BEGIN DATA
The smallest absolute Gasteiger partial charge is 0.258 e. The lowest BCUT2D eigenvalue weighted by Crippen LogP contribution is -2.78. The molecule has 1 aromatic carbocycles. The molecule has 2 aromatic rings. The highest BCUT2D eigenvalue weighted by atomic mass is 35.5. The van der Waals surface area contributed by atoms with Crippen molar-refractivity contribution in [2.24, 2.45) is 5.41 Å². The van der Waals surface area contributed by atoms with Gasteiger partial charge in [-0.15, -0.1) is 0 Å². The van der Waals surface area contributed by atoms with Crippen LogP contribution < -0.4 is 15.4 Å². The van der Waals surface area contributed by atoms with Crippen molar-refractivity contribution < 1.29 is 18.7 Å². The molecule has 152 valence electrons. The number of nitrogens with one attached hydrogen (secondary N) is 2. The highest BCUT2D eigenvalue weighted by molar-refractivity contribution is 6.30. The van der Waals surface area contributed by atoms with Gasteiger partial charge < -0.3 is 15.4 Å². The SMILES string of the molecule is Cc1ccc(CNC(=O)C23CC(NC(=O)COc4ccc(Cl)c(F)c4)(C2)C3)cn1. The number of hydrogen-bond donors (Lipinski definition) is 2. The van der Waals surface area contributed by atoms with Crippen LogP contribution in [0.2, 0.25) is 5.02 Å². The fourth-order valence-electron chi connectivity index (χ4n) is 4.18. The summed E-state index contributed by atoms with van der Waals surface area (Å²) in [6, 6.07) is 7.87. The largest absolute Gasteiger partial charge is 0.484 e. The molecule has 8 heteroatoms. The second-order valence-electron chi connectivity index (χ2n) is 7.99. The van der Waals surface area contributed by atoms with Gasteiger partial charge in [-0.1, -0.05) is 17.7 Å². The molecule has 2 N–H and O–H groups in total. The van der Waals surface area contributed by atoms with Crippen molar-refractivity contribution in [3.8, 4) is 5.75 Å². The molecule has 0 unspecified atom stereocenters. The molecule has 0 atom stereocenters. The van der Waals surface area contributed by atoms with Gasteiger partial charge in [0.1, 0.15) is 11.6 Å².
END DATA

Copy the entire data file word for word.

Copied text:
The smallest absolute Gasteiger partial charge is 0.258 e. The lowest BCUT2D eigenvalue weighted by Crippen LogP contribution is -2.78. The molecule has 1 aromatic carbocycles. The molecule has 2 aromatic rings. The highest BCUT2D eigenvalue weighted by atomic mass is 35.5. The van der Waals surface area contributed by atoms with Crippen molar-refractivity contribution in [2.24, 2.45) is 5.41 Å². The van der Waals surface area contributed by atoms with Gasteiger partial charge in [-0.15, -0.1) is 0 Å². The van der Waals surface area contributed by atoms with Crippen LogP contribution < -0.4 is 15.4 Å². The van der Waals surface area contributed by atoms with Crippen molar-refractivity contribution < 1.29 is 18.7 Å². The molecule has 152 valence electrons. The number of nitrogens with one attached hydrogen (secondary N) is 2. The highest BCUT2D eigenvalue weighted by molar-refractivity contribution is 6.30. The van der Waals surface area contributed by atoms with Gasteiger partial charge < -0.3 is 15.4 Å². The SMILES string of the molecule is Cc1ccc(CNC(=O)C23CC(NC(=O)COc4ccc(Cl)c(F)c4)(C2)C3)cn1. The number of hydrogen-bond donors (Lipinski definition) is 2. The van der Waals surface area contributed by atoms with Crippen LogP contribution in [0.2, 0.25) is 5.02 Å². The fourth-order valence-electron chi connectivity index (χ4n) is 4.18. The summed E-state index contributed by atoms with van der Waals surface area (Å²) in [6, 6.07) is 7.87. The largest absolute Gasteiger partial charge is 0.484 e. The molecule has 8 heteroatoms. The second-order valence-electron chi connectivity index (χ2n) is 7.99. The van der Waals surface area contributed by atoms with Gasteiger partial charge in [-0.1, -0.05) is 17.7 Å². The molecule has 2 N–H and O–H groups in total. The van der Waals surface area contributed by atoms with Crippen molar-refractivity contribution in [3.8, 4) is 5.75 Å². The molecule has 0 unspecified atom stereocenters. The molecule has 0 atom stereocenters. The van der Waals surface area contributed by atoms with Gasteiger partial charge in [0.1, 0.15) is 11.6 Å².